Build Your Technical Writing Templates

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    Templates are extremely useful for saving time and providing consistency. They are short cuts to formatting and completing your document quickly and easily. They are short cuts because you no longer have to think about how the material should be set up or what style to use for particular types of documents. Having templates not only improve the appeal of the document by standardizing the look and feel of a document, but also by presenting data in a specific structure and hence preventing readers from wasting time by questioning why the configuration or format has changed again. Use templates for charts, lists, standard operating procedures, logos, etc. Templates can take on many shapes and sizes.

    • Templates can be something similar to a form which you complete. It consists of predefined data, but may be missing certain specifics. For example, for IT, you can have particulars about a standard operating procedure or security, but have blank fields for application terms, names, or department labels. The Technical Writer merely has to insert the appropriate information into the fields to complete the form.
    • Templates can be long and complex, especially in pharmaceutical and other industries where they have to comply with regulations. Employing the use of templates here is essential. The templates used in this area save the Technical Writer an enormous amount of time and effort when creating overviews, summaries, test plans, etc.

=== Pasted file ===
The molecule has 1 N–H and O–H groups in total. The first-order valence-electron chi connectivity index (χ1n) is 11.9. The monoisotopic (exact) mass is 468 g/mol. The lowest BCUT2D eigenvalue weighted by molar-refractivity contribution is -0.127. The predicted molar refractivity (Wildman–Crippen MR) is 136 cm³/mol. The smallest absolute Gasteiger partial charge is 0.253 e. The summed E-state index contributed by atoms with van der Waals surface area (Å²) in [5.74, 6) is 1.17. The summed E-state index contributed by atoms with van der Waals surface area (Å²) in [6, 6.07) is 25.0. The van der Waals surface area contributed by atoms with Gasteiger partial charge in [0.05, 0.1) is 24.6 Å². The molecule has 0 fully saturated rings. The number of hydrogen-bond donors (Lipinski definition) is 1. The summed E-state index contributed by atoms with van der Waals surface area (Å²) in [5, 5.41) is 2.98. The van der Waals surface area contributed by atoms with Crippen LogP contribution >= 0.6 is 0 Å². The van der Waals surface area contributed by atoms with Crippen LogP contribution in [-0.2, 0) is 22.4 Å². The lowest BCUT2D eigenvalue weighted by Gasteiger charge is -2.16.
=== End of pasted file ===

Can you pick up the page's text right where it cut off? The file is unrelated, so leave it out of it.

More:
• Templates can be used within manufacturing industries, where documentation describes frequently used standardized hardware, material, operations, systems, or processes. A common example of repeated phrases or instructions can be easily recognized in your common package inserts, especially where safety issues are indicated.
    • Templates can be used within applications or the IT industries, where processes, code functions, methodologies, procedures, etc., are reused. The existence of templates ensures accuracy and precision. The Technical Writer does not have to rewrite a methodology when it has already been written and verified. At most, the writer will either delete or add variants to a process or just merge the template in.
    • Templates can be used in the HR departments for practices, procedures and most importantly, polices. Certain critical policies have to exist within certain HR documents and these can be simply inserted where necessary.
    • Templates can be used when creating a glossary section. If one already exists, all relevant and essential definitions can be copied and embedded where needed.
    • Templates can be used within the instructional domain for formalizing the look and feel of the manual as well as the question and exercise sections. These templates can have preset or default documented presentation approaches, styles, etc. that can be reused. The Q and A section can have templates for lists, images, notes, headers, footers, comments, etc.

    Do not confuse a template with either a macro or a style guide. Templates are pre-made formats of information. Technical Writers should create their own templates and should not be underutilized. Templates should consist of reusable information, formats, and styles to simplify their work.

    What do you think?